In a country that over the years has seen a politics of exclusion and consent-manufacturing, a prime minister acquiring sweeping powers even before the new parliament is constituted may not immediately raise any concern. Last Wednesday, the cabinet amended rules to bring intelligence, revenue investigation and anti-money laundering departments under the Prime Minister’s Office (PMO). The PMO also took over the powers so far exercised by the women and social welfare ministry with regard to the registration and monitoring of international donors and NGOs. Some of these organisations have been accused of supporting secessionist activities and fomenting social unrest.
The Oli government that includes the CPN-United Marxist Leninist and the CPN-Maoist Centre, already commands absolute majority in the 275-member Parliament. It is likely to rope in Sanghiya Samajbadi Forum, the biggest Madhes-based party, which will give the Oli government a two-thirds majority in parliament. The Forum is considered to be close to China, and its joining the coalition and government will fulfil Beijing’s wish to have a stable and friendly regime in Kathmandu.
However, a government that enjoys two-thirds majority in parliament and a prime minister with sweeping powers may not necessarily help the consolidation of democracy in Nepal. Building democracy was a declared objective of the 12-point agreement that India facilitated as the basis of the peace deal involving seven pro-democracy parties and the Maoists in November 2005. In the absence of robust institutions, the country’s political parties have revealed a tendency to exercise power without accountability.
Oli has already fortified his position as prime minister. How he exercises power in the coming days will determine whether he can further his power ambitions. He has already secured the commitment of influential leaders within his own party and among the Maoists to get Bidhya Devi Bhandari, a former head of the UML’s women’s wing, reelected as the country’s president. Presidential polls are slated to be held on March 13.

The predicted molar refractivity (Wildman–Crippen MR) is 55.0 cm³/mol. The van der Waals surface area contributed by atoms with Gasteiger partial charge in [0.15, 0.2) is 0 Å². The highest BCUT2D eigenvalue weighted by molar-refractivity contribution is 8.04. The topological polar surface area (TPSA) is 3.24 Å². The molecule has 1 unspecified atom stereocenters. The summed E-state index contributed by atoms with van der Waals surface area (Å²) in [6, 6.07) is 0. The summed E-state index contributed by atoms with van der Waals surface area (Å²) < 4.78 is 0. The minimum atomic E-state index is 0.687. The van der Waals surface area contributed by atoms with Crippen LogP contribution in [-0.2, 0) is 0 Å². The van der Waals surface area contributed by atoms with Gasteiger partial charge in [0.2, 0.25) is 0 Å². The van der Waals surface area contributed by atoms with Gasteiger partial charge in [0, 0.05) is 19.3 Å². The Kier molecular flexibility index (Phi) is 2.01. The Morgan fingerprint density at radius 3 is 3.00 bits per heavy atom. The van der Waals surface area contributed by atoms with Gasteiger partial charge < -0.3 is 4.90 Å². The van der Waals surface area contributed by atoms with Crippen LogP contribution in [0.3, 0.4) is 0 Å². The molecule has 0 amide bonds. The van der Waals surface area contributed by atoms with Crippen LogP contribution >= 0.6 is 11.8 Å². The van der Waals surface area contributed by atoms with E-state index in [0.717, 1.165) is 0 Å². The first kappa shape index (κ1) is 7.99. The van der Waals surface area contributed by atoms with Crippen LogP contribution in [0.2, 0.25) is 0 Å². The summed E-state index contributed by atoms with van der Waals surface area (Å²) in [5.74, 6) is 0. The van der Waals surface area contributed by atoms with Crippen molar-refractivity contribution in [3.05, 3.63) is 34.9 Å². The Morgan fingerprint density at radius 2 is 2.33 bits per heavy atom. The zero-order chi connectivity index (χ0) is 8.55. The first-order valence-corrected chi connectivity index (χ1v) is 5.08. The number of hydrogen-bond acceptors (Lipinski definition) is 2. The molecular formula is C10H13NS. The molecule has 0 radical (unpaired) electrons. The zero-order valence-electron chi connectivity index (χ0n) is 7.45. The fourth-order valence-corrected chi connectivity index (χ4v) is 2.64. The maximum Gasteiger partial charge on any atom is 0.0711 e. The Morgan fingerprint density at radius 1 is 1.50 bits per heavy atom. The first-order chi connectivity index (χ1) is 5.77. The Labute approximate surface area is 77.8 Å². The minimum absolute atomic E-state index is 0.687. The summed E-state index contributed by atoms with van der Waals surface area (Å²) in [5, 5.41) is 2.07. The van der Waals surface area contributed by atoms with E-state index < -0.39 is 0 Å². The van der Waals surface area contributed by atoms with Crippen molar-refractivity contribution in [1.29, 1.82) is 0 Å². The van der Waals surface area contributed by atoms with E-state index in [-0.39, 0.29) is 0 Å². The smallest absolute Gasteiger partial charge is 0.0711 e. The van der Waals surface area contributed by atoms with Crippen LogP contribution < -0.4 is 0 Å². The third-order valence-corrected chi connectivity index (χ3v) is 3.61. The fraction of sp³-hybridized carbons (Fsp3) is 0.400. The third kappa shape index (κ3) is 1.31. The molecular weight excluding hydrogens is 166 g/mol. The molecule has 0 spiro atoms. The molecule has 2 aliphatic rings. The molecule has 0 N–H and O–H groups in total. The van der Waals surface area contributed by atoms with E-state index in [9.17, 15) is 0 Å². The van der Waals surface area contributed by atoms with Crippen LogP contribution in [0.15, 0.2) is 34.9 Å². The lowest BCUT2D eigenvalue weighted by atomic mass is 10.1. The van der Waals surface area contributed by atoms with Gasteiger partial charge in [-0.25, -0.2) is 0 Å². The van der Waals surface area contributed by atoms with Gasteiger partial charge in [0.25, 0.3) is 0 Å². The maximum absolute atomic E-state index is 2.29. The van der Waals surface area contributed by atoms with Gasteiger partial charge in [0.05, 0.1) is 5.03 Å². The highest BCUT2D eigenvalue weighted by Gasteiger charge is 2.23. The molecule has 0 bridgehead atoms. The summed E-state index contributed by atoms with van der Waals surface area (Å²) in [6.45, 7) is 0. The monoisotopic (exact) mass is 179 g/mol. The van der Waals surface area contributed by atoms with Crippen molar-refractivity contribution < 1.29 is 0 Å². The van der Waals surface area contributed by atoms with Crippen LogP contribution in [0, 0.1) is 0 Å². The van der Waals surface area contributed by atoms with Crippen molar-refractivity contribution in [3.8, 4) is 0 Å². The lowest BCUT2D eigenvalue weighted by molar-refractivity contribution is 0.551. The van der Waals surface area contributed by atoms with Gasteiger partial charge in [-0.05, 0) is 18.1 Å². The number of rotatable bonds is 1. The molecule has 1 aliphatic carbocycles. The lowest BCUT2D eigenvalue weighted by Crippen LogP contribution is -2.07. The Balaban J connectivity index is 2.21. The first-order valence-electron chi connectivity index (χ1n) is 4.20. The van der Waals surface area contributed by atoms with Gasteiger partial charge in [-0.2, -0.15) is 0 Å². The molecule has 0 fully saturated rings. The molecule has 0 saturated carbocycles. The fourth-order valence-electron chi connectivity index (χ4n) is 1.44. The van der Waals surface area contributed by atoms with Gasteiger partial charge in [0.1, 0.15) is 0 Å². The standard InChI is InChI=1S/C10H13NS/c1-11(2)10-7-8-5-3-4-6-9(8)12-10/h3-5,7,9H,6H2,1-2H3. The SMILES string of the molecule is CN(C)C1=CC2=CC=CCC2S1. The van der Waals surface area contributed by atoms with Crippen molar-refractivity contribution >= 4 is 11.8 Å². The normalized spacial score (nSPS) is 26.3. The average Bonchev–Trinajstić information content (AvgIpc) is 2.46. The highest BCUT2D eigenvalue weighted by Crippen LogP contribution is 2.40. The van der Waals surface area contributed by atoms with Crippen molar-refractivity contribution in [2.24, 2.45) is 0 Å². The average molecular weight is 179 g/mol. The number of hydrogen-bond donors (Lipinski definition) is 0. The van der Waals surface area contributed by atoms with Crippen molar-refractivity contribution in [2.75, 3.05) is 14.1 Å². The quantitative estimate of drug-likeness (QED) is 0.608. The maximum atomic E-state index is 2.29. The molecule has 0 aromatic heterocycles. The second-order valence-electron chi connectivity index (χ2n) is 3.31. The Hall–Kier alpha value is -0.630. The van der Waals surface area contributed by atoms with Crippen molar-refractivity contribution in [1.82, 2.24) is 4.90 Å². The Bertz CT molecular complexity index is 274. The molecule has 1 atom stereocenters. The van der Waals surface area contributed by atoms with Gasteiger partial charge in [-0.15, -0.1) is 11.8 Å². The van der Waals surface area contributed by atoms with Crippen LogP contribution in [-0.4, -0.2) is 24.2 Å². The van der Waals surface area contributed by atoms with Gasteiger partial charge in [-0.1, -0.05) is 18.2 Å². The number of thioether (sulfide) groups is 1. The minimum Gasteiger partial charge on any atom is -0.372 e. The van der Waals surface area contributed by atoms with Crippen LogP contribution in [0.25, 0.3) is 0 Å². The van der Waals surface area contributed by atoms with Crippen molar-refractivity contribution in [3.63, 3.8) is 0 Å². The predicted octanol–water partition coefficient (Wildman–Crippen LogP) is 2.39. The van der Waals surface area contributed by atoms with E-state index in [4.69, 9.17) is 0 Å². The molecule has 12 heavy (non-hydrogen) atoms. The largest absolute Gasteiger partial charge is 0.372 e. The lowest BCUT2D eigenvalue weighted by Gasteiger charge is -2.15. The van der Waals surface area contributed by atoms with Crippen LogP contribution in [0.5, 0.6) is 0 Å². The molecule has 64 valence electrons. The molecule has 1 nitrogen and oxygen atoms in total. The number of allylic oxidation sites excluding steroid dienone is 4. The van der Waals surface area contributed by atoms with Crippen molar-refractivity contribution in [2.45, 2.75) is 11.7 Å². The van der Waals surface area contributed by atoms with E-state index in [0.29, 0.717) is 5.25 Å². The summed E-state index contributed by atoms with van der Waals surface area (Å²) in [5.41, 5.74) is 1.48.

The president’s role, though more ceremonial, will be crucial in the coming days since cabinet decisions need to be endorsed by the office. Bhandari has been at loggerheads with the Nepali Congress, which ran the government before the communists took over, and had refused to endorse cabinet recommendations regarding the formation of the upper house of parliament and the nomination of three “experts” to it. The urgency on the part of Oli to get the Forum to join the ruling coalition is to seal Bhandari’s re-election.
A day after Oli vested himself with all powers, his ally and Maoist chief Pushpa Kamal Dahal, issued a veiled threat to potential opponents at a public meeting. He said the government will now arrest and prosecute all who have plundered public funds no matter who they are. “From security to judiciary, all such people will be punished,” he said. Many fear that the ruling government, once it has a brute majority in parliament, may launch a witch-hunt against its rivals. The widespread perception that the judiciary, including the supreme court, is partisan and corrupt — judges with “party background” have been recruited since 2006 — has accentuated the fear.
Besides the courts, all constitutional organs of the state including the Election Commission and the Commission of Inquiry into Abuse of Authority have been packed with nominees of major political parties, mainly the UML, CPN-Maoist Centre and the Nepali Congress. Dahal is expected to succeed Oli to the PM’s office in three years and his remarks are seen as a warning to those in offices that can stall the government’s actions. Dahal also wants to make sure that the supreme court takes a lenient view of the human rights violations reported during the Maoist insurgency. In any case, the Maoists have been a votary of a judiciary accountable to parliament, a position that has come to suit Oli as well of late.
For now, Oli may have his way since all the major parties including the Nepali Congress have together excluded traditional and conservative forces from the political process since 2006, ignored established norms and processes in the making of the constitution and allowed institutions to collapse. However, attempts by politicians to monopolise power have in the past invited organised protests.